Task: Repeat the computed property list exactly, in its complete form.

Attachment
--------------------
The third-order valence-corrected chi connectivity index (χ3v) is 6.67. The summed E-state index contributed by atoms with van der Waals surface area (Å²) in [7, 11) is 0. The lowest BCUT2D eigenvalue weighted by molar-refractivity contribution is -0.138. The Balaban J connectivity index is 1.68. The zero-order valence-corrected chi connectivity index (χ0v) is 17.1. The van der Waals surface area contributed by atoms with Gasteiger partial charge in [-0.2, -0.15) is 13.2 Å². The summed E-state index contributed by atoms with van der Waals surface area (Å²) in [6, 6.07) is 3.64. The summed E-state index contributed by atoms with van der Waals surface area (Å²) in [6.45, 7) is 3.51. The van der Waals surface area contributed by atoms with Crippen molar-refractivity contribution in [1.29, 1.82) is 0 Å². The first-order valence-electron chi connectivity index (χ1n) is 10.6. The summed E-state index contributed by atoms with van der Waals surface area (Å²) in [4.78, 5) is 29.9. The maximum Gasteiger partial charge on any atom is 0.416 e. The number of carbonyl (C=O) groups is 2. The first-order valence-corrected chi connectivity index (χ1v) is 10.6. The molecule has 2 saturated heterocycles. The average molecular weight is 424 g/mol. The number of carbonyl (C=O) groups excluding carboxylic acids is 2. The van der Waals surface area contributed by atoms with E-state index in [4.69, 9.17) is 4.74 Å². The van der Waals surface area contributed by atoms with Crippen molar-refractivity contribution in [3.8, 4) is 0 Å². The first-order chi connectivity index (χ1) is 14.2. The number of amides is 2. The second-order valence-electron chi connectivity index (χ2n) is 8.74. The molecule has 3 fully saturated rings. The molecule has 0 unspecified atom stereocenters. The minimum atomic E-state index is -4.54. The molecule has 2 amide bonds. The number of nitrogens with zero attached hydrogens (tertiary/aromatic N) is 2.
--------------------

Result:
The third-order valence-corrected chi connectivity index (χ3v) is 6.67. The summed E-state index contributed by atoms with van der Waals surface area (Å²) in [7, 11) is 0. The lowest BCUT2D eigenvalue weighted by molar-refractivity contribution is -0.138. The Balaban J connectivity index is 1.68. The zero-order valence-corrected chi connectivity index (χ0v) is 17.1. The van der Waals surface area contributed by atoms with Gasteiger partial charge in [-0.2, -0.15) is 13.2 Å². The summed E-state index contributed by atoms with van der Waals surface area (Å²) in [6, 6.07) is 3.64. The summed E-state index contributed by atoms with van der Waals surface area (Å²) in [6.45, 7) is 3.51. The van der Waals surface area contributed by atoms with Crippen molar-refractivity contribution in [1.29, 1.82) is 0 Å². The first-order valence-electron chi connectivity index (χ1n) is 10.6. The summed E-state index contributed by atoms with van der Waals surface area (Å²) in [4.78, 5) is 29.9. The maximum Gasteiger partial charge on any atom is 0.416 e. The number of carbonyl (C=O) groups is 2. The first-order valence-corrected chi connectivity index (χ1v) is 10.6. The molecule has 2 saturated heterocycles. The average molecular weight is 424 g/mol. The number of carbonyl (C=O) groups excluding carboxylic acids is 2. The van der Waals surface area contributed by atoms with E-state index in [4.69, 9.17) is 4.74 Å². The van der Waals surface area contributed by atoms with Crippen molar-refractivity contribution in [3.8, 4) is 0 Å². The first-order chi connectivity index (χ1) is 14.2. The number of amides is 2. The second-order valence-electron chi connectivity index (χ2n) is 8.74. The molecule has 3 fully saturated rings. The molecule has 0 unspecified atom stereocenters. The minimum atomic E-state index is -4.54. The molecule has 2 amide bonds. The number of nitrogens with zero attached hydrogens (tertiary/aromatic N) is 2.